Jeremy's Weblog

I recently graduated from Harvard Law School. This is my weblog. It tries to be funny. E-mail me if you like it. For an index of what's lurking in the archives, sorted by category, click here.

Tuesday, August 26, 2003

One reader -- let's call him Gilbert Nutshell -- e-mailed me to ask about what I thought of supplemental study guides. In case you don't know what these are, visit your local law school bookstore and you'll find them right below the sign that says "study guides are not returnable." If you don't see that sign, you might want to buy some, read them, and then return them, but we'll get to that tip in just a minute. Anyway, you'll notice they come in a bunch of flavors. Because long lists of things are usually funny, here's a long list of just some of the kinds of study guides you might find:

E-Z Rules
Professor Series
Examples & Explanations
Black Letter Series
Extra line no one will notice
Casenotes Outline Series
Sum & Substance
Sub & Sumstance
Understanding Series
Another extra line no one will notice
Siegel's Series

Ha, ha, ha! Long lists are so funny! Anyway... here's an edited-for-comedic-value version of the e-mail question Gilbert Nutshell sent me:

"I have a professor who only speaks German. Incidentally, he loves Goulash and you may have seen him eating last night at the restaurant you visited and reported on last night. While he seems like a nice person, I fear I will not learn anything he is teaching, since I don't speak German. I was also unable to tell from our first class today whether he is my Contracts professor, or actually the registrar giving us instructions on the course selection process. If the latter, he may actually have been speaking English, but the instructions were too complicated for me to understand. Especially since I had to leave in the middle of the class and get a Hepatitis vaccine to finish my immunization requirements.

My question: Should I go to the campus bookstore and buy a study guide? Or should I buy a German-to-English dictionary? Or should I wait and see if he learns English on his own and things get better? I don't want to fall behind. I've already missed a reading assignment since I don't know what pages he assigned, and the syllabus is written in Chinese. I think his secretary speaks only Chinese. The love child they have together speaks only Russian. I barely speak English. What should I do?"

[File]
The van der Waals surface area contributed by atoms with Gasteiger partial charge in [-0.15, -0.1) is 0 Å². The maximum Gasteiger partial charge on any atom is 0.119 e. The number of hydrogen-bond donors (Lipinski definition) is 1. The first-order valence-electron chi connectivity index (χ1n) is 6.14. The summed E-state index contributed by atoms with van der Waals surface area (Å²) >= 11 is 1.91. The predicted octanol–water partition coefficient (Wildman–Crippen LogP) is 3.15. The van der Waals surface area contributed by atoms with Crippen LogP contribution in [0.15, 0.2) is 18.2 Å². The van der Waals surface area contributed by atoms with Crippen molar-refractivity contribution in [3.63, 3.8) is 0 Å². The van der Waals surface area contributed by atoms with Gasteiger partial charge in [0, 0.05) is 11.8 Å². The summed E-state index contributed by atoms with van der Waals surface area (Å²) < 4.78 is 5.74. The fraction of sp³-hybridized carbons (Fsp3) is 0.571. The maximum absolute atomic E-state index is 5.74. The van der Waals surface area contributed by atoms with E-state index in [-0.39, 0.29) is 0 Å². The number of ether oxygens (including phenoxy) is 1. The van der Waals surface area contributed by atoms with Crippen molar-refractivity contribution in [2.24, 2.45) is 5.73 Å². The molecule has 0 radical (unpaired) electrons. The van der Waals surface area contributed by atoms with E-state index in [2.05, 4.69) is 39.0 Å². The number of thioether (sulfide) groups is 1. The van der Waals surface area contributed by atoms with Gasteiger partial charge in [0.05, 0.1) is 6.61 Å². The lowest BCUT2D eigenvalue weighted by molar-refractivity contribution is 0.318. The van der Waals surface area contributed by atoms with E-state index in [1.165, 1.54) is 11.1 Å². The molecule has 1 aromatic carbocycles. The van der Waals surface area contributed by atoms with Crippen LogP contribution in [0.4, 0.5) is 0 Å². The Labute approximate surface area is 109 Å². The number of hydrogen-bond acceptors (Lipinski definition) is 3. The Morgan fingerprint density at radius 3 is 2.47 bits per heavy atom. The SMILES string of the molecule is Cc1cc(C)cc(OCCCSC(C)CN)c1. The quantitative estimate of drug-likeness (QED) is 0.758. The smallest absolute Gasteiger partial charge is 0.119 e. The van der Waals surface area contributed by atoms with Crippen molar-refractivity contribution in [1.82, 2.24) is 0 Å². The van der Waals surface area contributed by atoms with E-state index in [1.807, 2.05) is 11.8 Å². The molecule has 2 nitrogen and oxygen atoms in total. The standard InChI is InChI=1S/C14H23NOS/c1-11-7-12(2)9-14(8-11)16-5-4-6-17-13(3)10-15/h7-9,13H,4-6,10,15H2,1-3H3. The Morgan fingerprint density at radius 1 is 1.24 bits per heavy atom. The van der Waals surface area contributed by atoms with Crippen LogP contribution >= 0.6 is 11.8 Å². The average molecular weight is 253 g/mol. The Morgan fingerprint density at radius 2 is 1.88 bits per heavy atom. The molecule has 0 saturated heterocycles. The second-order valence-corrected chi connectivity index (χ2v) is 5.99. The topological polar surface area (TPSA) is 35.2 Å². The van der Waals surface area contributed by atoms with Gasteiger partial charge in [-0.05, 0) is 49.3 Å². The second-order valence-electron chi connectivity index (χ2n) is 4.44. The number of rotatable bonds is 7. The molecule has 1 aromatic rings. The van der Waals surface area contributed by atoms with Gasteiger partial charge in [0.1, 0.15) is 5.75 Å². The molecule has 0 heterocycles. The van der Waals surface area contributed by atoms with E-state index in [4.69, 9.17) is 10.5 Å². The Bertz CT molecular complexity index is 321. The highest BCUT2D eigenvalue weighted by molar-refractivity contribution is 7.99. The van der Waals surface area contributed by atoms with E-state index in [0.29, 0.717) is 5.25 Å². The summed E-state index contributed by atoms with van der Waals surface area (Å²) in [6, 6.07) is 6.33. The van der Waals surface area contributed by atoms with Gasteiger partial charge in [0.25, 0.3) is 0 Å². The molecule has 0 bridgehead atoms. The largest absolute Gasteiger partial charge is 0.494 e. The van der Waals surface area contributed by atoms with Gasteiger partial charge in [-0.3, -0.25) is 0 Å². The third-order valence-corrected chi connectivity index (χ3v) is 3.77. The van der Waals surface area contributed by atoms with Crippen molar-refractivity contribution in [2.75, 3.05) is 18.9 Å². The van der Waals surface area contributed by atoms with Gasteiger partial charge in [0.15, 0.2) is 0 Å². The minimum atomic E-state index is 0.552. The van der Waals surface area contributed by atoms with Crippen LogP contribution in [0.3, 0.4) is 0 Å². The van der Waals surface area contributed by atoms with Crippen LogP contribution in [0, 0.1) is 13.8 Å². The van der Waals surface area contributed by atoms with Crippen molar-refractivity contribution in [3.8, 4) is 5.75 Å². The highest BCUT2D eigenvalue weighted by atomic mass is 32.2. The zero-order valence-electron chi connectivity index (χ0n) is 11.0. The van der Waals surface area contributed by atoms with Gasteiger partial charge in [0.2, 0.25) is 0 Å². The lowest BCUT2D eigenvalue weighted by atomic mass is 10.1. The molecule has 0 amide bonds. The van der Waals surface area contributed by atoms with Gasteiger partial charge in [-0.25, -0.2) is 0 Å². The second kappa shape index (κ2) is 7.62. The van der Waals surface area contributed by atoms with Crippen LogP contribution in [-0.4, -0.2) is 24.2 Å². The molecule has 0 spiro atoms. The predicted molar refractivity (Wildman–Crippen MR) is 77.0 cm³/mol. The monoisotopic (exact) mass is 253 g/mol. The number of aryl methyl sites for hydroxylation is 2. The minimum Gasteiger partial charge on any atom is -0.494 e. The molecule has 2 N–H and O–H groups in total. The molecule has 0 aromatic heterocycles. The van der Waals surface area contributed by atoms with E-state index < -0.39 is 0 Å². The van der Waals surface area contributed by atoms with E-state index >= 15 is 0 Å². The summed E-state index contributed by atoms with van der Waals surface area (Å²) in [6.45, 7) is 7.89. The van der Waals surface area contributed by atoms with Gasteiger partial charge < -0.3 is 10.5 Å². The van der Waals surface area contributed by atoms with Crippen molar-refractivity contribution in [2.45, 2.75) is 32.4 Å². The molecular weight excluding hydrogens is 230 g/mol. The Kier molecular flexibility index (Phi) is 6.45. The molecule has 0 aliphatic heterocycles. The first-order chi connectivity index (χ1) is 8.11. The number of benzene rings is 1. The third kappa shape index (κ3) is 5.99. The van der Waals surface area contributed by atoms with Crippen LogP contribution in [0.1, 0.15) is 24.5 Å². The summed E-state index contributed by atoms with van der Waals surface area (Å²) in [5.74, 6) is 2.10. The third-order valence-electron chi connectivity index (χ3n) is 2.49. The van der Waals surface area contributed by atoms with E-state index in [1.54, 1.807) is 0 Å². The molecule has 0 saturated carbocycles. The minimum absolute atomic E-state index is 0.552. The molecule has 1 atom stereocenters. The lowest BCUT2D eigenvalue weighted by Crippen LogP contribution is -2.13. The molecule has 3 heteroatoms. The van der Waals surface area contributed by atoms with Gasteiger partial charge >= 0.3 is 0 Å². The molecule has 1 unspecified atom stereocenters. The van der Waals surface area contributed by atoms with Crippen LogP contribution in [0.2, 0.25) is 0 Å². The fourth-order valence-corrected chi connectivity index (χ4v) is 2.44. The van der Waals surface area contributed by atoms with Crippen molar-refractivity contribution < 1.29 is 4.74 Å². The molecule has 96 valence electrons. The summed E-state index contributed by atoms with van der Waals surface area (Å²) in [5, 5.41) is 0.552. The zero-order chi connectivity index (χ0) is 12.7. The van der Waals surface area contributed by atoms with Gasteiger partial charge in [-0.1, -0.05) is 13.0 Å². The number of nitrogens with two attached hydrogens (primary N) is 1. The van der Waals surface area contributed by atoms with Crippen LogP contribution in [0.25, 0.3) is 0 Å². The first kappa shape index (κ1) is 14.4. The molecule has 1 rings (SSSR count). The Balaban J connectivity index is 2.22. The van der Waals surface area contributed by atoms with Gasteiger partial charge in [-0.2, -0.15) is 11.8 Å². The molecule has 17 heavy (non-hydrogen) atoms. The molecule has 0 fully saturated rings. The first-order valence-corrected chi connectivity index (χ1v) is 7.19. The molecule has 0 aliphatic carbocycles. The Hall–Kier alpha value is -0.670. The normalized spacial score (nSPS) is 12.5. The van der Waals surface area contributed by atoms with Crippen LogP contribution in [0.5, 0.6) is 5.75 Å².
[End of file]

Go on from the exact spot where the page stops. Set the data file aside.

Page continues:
My answer, in a Nutshell (ten points for laughing at that):

1. There is no way to know after one day of classes whether or not you need a study guide. Wait a couple of weeks, and then see if the material is coming together. Some professors, even German ones, start off the class in ways designed to be confusing (much like a German restaurant next door to a synagogue would be), and then they bring it all together like magic in order to make themselves seem all-powerful. Plus, different professors emphasize different pieces of the subject, and approach things in different ways -- black letter vs. policy, for example -- so you won't know at least for a little while which study guides will be helpful, and which won't.

2. And even if you feel you need something, a study guide may not be what you need. Perhaps you need an old outline from a 2L or 3L who might be willing to give you one -- most useful by far are those from classes taught by the same professor; next best but not really even close are different professor but same casebook; different professor and different casebook and you may be very prepared -- for a different exam than the one you'll be taking. Perhaps you need to go to office hours and see if the professor can help you one-on-one, or perhaps if you can sleep with him or her for a higher grade and not have to take the exam or learn the material at all. Or perhaps the professor only speaks German for effect in class and is really from Long Island and speaks perfect English -- well, perfect English with a horrid accent, that is.

3. And, if you know you want a study guide, check out if your law school library has a copy -- or if the local city library might -- or if you have 2L or 3L friends who kept theirs and can let you have / borrow them, or check out your bookstore's returns policy. As interesting as these things are, they're kind of pricey, and no need to spend the money if you don't have to.